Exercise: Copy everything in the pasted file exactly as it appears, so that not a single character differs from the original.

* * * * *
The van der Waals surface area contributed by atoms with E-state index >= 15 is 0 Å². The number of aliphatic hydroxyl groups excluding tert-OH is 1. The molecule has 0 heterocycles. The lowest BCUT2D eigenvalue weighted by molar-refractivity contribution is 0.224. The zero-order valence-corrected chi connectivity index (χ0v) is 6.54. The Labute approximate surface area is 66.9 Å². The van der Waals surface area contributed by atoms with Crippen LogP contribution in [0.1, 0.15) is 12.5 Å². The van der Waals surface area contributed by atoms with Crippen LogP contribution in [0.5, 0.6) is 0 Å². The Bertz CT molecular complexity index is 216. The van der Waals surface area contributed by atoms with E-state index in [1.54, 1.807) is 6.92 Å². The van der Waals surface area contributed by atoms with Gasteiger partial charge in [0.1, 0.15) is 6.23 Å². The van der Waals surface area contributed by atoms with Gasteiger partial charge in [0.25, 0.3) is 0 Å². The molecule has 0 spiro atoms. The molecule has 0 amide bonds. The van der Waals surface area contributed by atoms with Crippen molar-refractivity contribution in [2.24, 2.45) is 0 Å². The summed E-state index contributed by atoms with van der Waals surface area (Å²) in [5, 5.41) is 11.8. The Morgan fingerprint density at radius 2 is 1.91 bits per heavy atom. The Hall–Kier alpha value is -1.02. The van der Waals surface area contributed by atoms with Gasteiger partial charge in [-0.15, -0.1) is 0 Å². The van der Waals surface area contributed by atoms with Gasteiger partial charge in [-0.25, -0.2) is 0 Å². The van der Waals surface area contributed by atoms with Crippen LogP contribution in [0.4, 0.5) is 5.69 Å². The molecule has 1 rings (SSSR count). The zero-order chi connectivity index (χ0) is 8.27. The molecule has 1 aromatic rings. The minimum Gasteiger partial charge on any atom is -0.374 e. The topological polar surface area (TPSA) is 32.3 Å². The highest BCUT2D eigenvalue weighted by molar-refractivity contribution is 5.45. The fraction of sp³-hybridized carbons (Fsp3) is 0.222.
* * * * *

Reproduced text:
The van der Waals surface area contributed by atoms with E-state index >= 15 is 0 Å². The number of aliphatic hydroxyl groups excluding tert-OH is 1. The molecule has 0 heterocycles. The lowest BCUT2D eigenvalue weighted by molar-refractivity contribution is 0.224. The zero-order valence-corrected chi connectivity index (χ0v) is 6.54. The Labute approximate surface area is 66.9 Å². The van der Waals surface area contributed by atoms with Crippen LogP contribution in [0.1, 0.15) is 12.5 Å². The van der Waals surface area contributed by atoms with Crippen LogP contribution in [0.5, 0.6) is 0 Å². The Bertz CT molecular complexity index is 216. The van der Waals surface area contributed by atoms with E-state index in [1.54, 1.807) is 6.92 Å². The van der Waals surface area contributed by atoms with Gasteiger partial charge in [0.1, 0.15) is 6.23 Å². The van der Waals surface area contributed by atoms with Gasteiger partial charge in [0.25, 0.3) is 0 Å². The molecule has 0 spiro atoms. The molecule has 0 amide bonds. The van der Waals surface area contributed by atoms with Crippen molar-refractivity contribution in [2.24, 2.45) is 0 Å². The summed E-state index contributed by atoms with van der Waals surface area (Å²) in [5, 5.41) is 11.8. The Morgan fingerprint density at radius 2 is 1.91 bits per heavy atom. The Hall–Kier alpha value is -1.02. The van der Waals surface area contributed by atoms with Gasteiger partial charge in [-0.15, -0.1) is 0 Å². The van der Waals surface area contributed by atoms with Gasteiger partial charge in [-0.25, -0.2) is 0 Å². The van der Waals surface area contributed by atoms with Crippen LogP contribution in [0.4, 0.5) is 5.69 Å². The molecule has 1 rings (SSSR count). The zero-order chi connectivity index (χ0) is 8.27. The molecule has 1 aromatic rings. The minimum Gasteiger partial charge on any atom is -0.374 e. The topological polar surface area (TPSA) is 32.3 Å². The highest BCUT2D eigenvalue weighted by molar-refractivity contribution is 5.45. The fraction of sp³-hybridized carbons (Fsp3) is 0.222.